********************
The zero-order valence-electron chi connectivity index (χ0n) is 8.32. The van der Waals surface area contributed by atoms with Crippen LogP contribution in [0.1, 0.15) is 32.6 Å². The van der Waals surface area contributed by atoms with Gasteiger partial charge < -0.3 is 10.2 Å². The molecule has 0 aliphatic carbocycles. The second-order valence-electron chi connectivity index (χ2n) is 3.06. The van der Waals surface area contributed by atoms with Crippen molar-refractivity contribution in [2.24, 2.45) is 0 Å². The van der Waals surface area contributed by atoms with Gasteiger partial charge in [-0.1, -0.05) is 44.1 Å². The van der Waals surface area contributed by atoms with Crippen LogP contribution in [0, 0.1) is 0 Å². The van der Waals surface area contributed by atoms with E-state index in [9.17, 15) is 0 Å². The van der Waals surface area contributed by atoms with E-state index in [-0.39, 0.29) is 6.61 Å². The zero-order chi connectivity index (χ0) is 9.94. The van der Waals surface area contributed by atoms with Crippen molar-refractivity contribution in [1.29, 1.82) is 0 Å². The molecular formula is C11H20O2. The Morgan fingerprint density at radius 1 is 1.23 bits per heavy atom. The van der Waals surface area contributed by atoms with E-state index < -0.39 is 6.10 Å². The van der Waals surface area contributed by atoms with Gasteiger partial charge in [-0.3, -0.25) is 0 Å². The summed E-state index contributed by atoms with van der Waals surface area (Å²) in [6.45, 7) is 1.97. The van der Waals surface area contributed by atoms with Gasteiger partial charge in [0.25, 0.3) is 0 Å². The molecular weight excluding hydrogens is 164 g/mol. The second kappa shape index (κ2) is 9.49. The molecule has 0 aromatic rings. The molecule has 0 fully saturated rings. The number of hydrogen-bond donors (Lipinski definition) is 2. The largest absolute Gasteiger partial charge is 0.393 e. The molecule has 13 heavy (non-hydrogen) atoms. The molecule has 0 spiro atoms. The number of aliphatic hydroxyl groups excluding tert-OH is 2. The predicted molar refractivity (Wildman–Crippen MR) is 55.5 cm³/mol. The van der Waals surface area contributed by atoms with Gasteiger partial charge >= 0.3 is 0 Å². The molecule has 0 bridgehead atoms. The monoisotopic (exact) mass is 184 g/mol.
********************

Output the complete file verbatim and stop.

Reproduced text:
The zero-order valence-electron chi connectivity index (χ0n) is 8.32. The van der Waals surface area contributed by atoms with Crippen LogP contribution in [0.1, 0.15) is 32.6 Å². The van der Waals surface area contributed by atoms with Gasteiger partial charge < -0.3 is 10.2 Å². The molecule has 0 aliphatic carbocycles. The second-order valence-electron chi connectivity index (χ2n) is 3.06. The van der Waals surface area contributed by atoms with Crippen molar-refractivity contribution in [2.24, 2.45) is 0 Å². The van der Waals surface area contributed by atoms with Gasteiger partial charge in [-0.1, -0.05) is 44.1 Å². The van der Waals surface area contributed by atoms with Crippen LogP contribution in [0, 0.1) is 0 Å². The van der Waals surface area contributed by atoms with E-state index in [9.17, 15) is 0 Å². The van der Waals surface area contributed by atoms with E-state index in [-0.39, 0.29) is 6.61 Å². The zero-order chi connectivity index (χ0) is 9.94. The van der Waals surface area contributed by atoms with Crippen molar-refractivity contribution in [1.29, 1.82) is 0 Å². The molecular formula is C11H20O2. The Morgan fingerprint density at radius 1 is 1.23 bits per heavy atom. The van der Waals surface area contributed by atoms with E-state index < -0.39 is 6.10 Å². The van der Waals surface area contributed by atoms with Gasteiger partial charge in [-0.3, -0.25) is 0 Å². The summed E-state index contributed by atoms with van der Waals surface area (Å²) in [6.45, 7) is 1.97. The van der Waals surface area contributed by atoms with Gasteiger partial charge in [0.25, 0.3) is 0 Å². The molecular weight excluding hydrogens is 164 g/mol. The second kappa shape index (κ2) is 9.49. The molecule has 0 aromatic rings. The molecule has 0 fully saturated rings. The number of hydrogen-bond donors (Lipinski definition) is 2. The largest absolute Gasteiger partial charge is 0.393 e. The molecule has 13 heavy (non-hydrogen) atoms. The molecule has 0 spiro atoms. The number of aliphatic hydroxyl groups excluding tert-OH is 2. The predicted molar refractivity (Wildman–Crippen MR) is 55.5 cm³/mol. The van der Waals surface area contributed by atoms with Gasteiger partial charge >= 0.3 is 0 Å². The molecule has 0 bridgehead atoms. The monoisotopic (exact) mass is 184 g/mol.